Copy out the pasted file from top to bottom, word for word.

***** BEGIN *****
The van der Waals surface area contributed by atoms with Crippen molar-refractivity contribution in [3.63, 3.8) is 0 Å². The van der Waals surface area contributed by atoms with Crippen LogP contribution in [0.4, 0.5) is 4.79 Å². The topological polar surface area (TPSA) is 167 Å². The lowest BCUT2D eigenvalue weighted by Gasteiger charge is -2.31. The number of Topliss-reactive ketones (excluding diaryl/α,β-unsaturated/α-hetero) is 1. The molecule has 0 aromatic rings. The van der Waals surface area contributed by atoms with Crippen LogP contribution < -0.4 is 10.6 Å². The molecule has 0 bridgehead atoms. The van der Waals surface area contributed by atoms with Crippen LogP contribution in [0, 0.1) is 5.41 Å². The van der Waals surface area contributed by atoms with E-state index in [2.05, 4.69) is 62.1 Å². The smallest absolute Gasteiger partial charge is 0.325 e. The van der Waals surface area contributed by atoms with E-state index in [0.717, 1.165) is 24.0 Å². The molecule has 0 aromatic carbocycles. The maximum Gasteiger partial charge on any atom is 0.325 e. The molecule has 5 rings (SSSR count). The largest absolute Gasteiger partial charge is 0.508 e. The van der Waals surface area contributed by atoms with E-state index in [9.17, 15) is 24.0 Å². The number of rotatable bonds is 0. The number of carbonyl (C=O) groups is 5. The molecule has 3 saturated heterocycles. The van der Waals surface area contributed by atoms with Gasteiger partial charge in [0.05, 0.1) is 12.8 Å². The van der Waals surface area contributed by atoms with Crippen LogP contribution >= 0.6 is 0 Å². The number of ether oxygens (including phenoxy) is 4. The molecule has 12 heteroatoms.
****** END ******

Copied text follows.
The van der Waals surface area contributed by atoms with Crippen molar-refractivity contribution in [3.63, 3.8) is 0 Å². The van der Waals surface area contributed by atoms with Crippen LogP contribution in [0.4, 0.5) is 4.79 Å². The topological polar surface area (TPSA) is 167 Å². The lowest BCUT2D eigenvalue weighted by Gasteiger charge is -2.31. The number of Topliss-reactive ketones (excluding diaryl/α,β-unsaturated/α-hetero) is 1. The molecule has 0 aromatic rings. The van der Waals surface area contributed by atoms with Crippen LogP contribution < -0.4 is 10.6 Å². The molecule has 0 bridgehead atoms. The van der Waals surface area contributed by atoms with Crippen LogP contribution in [0, 0.1) is 5.41 Å². The van der Waals surface area contributed by atoms with E-state index in [2.05, 4.69) is 62.1 Å². The smallest absolute Gasteiger partial charge is 0.325 e. The van der Waals surface area contributed by atoms with E-state index in [0.717, 1.165) is 24.0 Å². The molecule has 0 aromatic carbocycles. The maximum Gasteiger partial charge on any atom is 0.325 e. The molecule has 5 rings (SSSR count). The largest absolute Gasteiger partial charge is 0.508 e. The van der Waals surface area contributed by atoms with E-state index in [9.17, 15) is 24.0 Å². The number of rotatable bonds is 0. The number of carbonyl (C=O) groups is 5. The molecule has 3 saturated heterocycles. The van der Waals surface area contributed by atoms with Gasteiger partial charge in [0.05, 0.1) is 12.8 Å². The van der Waals surface area contributed by atoms with Crippen LogP contribution >= 0.6 is 0 Å². The number of ether oxygens (including phenoxy) is 4. The molecule has 12 heteroatoms.